We rolled into Crownpoint, a dusty town of washboard roads and squat houses in remote northwestern New Mexico, late in the afternoon. My wife, Jen, had a two-day photo assignment in the village, and we’d been given the go-ahead to stay the night on the Navajo Nation by special advance permission. We’d known that we weren’t likely to get the most idyllic campsite, but I hadn’t envisioned the reality. In the compact parking lot out front of Diné College, we wedged our Airstream, which we call Artemis, up against a curb and set out our chairs in a scrubby field of sage overlooking more parking lots, the community school, a Baptist church, and the state highway.
“What’s the likelihood of you finishing tonight and getting out of here?” I wondered aloud. Jen continued unhitching the trailer and handed me the drill to drop the stabilizers.
The Modern Nomad
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In the six or so months of our nomadic life, we’ve stayed in some magnificent places, from the floor of the Grand Canyon to sites with alpenglow views at 12,000 feet in Colorado. But we’ve also, by time and schedule and circumstance, occasionally ended up in funny, even unpleasant spots. Church parking lots, the sides of highways, busy rest stops with semis coming and going all night, and, yep, the occasional Walmart.
You can’t always control what’s coming or where you will land. And the truth is, you shouldn’t. Part of travel—part of life, really—is not knowing what’s ahead and being open to whatever circumstance brings. Usually, it works out differently than you imagine, more often than not for the better.
I was reminded of this in September when I took the Airstream up to the New Mexico–Colorado border for a week of elk hunting while Jen was away in Canada. I had visions of crisp fall days, golden aspens, and blessed quiet. But the monsoon was open like a faucet: I could barely get the trailer off the highway because of mud, and when I did, thanks to more rain, I was pretty much stuck there, road noise and all. It stormed every day, even in the mornings—a rarity in this part of the world—which had the mud deeper and thicker and the elk silent, bedded down, and impossible to find. I very nearly abandoned Artemis and took refuge in a hotel.
Good thing I didn’t. Though the hunting was brutal—cold, wet days of slogging ten to 15 miles in the mud—it actually made me appreciate the Airstream and the experience even more. Yes, it was a pain to get home late every night and spend an hour cleaning my gear and Artemis just so I could do it all again the next morning. And yes, I lost battery power pretty early on because there was no solar to replenish from. But I realized how lucky I was to be out in the woods every day and have a trailer to come back to, to get out of the cold, and to keep up with work in the process. The tough conditions made me hunt even harder, and I eventually found plenty of elk, had some outrageous encounters with big herds and huge bulls, and walked away replenished from ten days in the woods. Sometimes we learn more from the things we don’t want than from getting the things we do.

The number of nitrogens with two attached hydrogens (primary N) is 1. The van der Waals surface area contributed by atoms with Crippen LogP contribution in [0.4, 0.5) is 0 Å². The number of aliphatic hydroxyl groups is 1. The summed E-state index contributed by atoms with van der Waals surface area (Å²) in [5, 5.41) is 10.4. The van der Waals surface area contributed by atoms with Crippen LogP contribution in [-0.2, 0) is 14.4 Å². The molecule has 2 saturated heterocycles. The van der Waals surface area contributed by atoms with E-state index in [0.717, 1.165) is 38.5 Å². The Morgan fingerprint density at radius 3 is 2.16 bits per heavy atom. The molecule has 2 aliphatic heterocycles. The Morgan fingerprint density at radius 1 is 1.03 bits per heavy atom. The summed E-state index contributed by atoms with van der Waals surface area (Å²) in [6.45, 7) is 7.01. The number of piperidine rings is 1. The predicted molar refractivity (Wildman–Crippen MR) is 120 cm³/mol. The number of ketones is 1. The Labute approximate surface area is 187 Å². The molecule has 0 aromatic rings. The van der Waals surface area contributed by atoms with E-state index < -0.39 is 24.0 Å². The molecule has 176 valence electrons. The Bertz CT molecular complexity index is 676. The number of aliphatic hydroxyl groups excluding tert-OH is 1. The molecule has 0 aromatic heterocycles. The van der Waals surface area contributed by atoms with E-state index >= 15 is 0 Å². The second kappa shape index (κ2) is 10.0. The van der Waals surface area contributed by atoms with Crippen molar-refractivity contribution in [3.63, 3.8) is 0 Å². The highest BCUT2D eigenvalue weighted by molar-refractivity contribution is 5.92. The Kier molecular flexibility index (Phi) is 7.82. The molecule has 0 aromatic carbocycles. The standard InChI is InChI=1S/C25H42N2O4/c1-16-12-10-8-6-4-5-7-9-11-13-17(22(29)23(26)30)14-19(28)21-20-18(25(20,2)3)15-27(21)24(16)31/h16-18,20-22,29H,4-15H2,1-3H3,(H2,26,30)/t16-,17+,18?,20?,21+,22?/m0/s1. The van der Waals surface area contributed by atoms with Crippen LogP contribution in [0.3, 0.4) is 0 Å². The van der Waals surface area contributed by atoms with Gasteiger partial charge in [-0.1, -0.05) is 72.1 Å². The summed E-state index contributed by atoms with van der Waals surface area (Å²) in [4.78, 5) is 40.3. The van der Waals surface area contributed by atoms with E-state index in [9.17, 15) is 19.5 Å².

It happened again last week while we were camped in the northwest corner of New Mexico. More rain brought more mud, and through a series of coincidences, some acquaintances ended up crashing our campsite, complete with three more trucks and two fifth-wheels. We were put off at first: We’d found a quiet spot with a grand view and were thrilled for a solitary, backcountry unplug. Suddenly, we had a circle of wagons, several families buzzing around camp, generators, lights, noise—not what I had in mind.
But the experience disarmed me. The friends had traveled the area for years and introduced us to some amazing backcountry spots we didn’t know. They were excellent outdoorsmen and taught us a few things about moving through the woods. And the families at camp meant there was always hot food and good conversation. It wasn’t the week I’d expected, but in some ways, it was better. We drove away with not only a restful week in the woods but also some hilarious memories and tight new friendships.
Crownpoint was better than imagined, too. The silence there was revitalizing—all that empty land made for dark skies and a restful night’s sleep. At dawn, we woke to a fiery sunrise on the red rock fingers and buttes to the west. And when Diné College opened, I went to an exhibition of native artwork and met a friendly receptionist, and I gained a greater appreciation for the land and people around us.
Sure, Crownpoint is still a poky place, and that parking lot is not my favorite campsite. But what’s a desolate, unappealing stopping point in one light might be stark, powerful, sacred land in another. You’ll never know without embracing those unscheduled, imperfect stops.